, And heaVp-s surgeons mend,
"I've won-vv. .swal." And that's the end,
Except. there'll b-a wedding soon ,
And then a hnpj honeymoon. -
1 Uncial 4ol
MONDA Y-OnSe ha Woman
-ctub, reewp-
lien to the vlalltr.g Womnii'ii
i Christian
Tsmi-verairee union s.t trie 'AortrLunlurh
from 6 to 8 o clock: Miss Uoe Smyth,
luncheon party at the Umaha club; Arab
Patrol dancing party at Chambers'; golf
players' dinner at Happy Hollow.
TlfcSDAY Wedding of Miss Julia Hlgtrln
non and Mr Richard H. Hollen In Chi
cago; Mrs. J. K. Haum, luncheon.
WKliNFOAV-Wrtdlnf of MIks Irene
Cole and Mr. Charles Henry Wright at
the FlrHt Methodist church: meeting of
the Dundee Woman's club with Mrs. John
Rors; Mrs. W. T. Robinson, luncheon;
wedding of Mln Aurora Kortlang and
Mr. Roland Springer.
T I ICRS HAY Mrs. H. H. Ba!rtrle and
Mrs. F. A. Brogan, luncheon at the home
of Mrs. Baldrlgn for Mrs. Charles A.
Hull; Mr, and Mrs. Baldrlge, dinner at
ihelr home for Mr. and Mrs. C. M. Wll
helm; Mrs. I). Hchleslnger, Mrs. Ferdi
nand Adler, Mrs. Theodore Mayer and
Mis. Charles Rosewater, bridge luncheon;
Mipses Alexander, afternoon bridge party;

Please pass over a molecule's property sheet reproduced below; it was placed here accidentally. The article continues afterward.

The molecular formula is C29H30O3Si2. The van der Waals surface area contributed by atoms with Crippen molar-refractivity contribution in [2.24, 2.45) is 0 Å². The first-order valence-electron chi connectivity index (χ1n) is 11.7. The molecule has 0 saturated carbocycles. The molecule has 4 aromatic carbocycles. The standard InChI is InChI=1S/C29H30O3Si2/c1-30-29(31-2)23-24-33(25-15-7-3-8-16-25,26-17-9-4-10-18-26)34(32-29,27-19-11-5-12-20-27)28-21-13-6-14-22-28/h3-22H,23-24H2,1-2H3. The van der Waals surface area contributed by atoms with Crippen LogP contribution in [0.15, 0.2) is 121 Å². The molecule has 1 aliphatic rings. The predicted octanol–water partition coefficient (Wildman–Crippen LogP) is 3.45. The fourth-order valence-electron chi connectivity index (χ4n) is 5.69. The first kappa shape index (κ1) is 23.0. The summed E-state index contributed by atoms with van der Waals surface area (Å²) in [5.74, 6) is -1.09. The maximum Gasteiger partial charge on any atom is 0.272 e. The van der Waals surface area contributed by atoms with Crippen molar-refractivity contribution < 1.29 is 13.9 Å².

Mis. B. F. Marti. Comls olub.
FRIDAY Junior Bridge club; Mrs. T. O.
Brunner, Friday Bridge club; Mr. and
Mrs. J. B. Baum, dinnet for Mr. and
Mrs. C. M. WUhelm at their home; Miss
1'ritchaid and Miss M-bel Hamilton,
evening partv.
SATCRDA Y Wldell's club dancing party;
opening ball of Metropolitan club: harvest
home dinner and dance at the Diets club;
Miss Emily Chase and Miss Louise Cope,
land. Hallowe'en party; Saturday Nigut
Dancing party at Chambers.'
Last evening closed a brilliant week In
Omaha society. Borne of the largest wed
dings and receptions of the season were
given during the week. Among tha larger
weddings were the Bvarts-Comstock nup
tials, Tuesday evening; the Pullman-Rlbbell
wedding and the 'Rogers-Conant wedding,
Wednesday evening. Thursday there wer
two large ana elaborate receptions, one
given by Mrs.' John A. McShane and one
by Mrs. O. W. Megeath. Friday and Sat
urday Mrs. .J. J. McMullen gave two large,
luncheon parties and Saturday evening the
Spcns-Keellne wejding and reception In
Council Bluffs was attended by a large